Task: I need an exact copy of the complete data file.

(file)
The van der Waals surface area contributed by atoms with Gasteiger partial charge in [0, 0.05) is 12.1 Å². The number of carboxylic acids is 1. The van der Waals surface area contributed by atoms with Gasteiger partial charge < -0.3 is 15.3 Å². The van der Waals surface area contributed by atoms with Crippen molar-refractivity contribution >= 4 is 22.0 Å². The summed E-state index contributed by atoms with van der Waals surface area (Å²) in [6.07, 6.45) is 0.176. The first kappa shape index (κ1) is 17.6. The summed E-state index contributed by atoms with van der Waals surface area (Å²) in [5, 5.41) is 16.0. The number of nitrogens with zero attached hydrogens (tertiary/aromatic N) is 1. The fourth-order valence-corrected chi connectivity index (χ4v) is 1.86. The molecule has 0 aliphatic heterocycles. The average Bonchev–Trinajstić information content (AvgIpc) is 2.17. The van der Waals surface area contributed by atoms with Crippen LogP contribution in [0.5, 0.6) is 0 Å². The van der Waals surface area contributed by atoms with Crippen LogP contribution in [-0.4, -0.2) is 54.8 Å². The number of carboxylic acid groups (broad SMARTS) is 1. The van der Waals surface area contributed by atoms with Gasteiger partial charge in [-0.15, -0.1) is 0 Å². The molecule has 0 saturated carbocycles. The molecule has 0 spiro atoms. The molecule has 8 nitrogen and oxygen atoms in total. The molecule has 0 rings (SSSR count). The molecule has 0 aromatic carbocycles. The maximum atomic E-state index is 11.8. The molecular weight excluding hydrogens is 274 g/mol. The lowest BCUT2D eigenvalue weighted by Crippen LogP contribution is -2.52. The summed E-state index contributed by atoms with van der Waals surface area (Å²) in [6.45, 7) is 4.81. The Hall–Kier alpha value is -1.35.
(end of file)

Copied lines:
The van der Waals surface area contributed by atoms with Gasteiger partial charge in [0, 0.05) is 12.1 Å². The number of carboxylic acids is 1. The van der Waals surface area contributed by atoms with Gasteiger partial charge < -0.3 is 15.3 Å². The van der Waals surface area contributed by atoms with Crippen molar-refractivity contribution >= 4 is 22.0 Å². The summed E-state index contributed by atoms with van der Waals surface area (Å²) in [6.07, 6.45) is 0.176. The first kappa shape index (κ1) is 17.6. The summed E-state index contributed by atoms with van der Waals surface area (Å²) in [5, 5.41) is 16.0. The number of nitrogens with zero attached hydrogens (tertiary/aromatic N) is 1. The fourth-order valence-corrected chi connectivity index (χ4v) is 1.86. The molecule has 0 aliphatic heterocycles. The average Bonchev–Trinajstić information content (AvgIpc) is 2.17. The van der Waals surface area contributed by atoms with Crippen LogP contribution in [0.5, 0.6) is 0 Å². The van der Waals surface area contributed by atoms with Crippen LogP contribution in [-0.4, -0.2) is 54.8 Å². The number of carboxylic acid groups (broad SMARTS) is 1. The van der Waals surface area contributed by atoms with Gasteiger partial charge in [-0.15, -0.1) is 0 Å². The molecule has 0 saturated carbocycles. The molecule has 0 spiro atoms. The molecule has 8 nitrogen and oxygen atoms in total. The molecule has 0 rings (SSSR count). The molecule has 0 aromatic carbocycles. The maximum atomic E-state index is 11.8. The molecular weight excluding hydrogens is 274 g/mol. The lowest BCUT2D eigenvalue weighted by Crippen LogP contribution is -2.52. The summed E-state index contributed by atoms with van der Waals surface area (Å²) in [6.45, 7) is 4.81. The Hall–Kier alpha value is -1.35.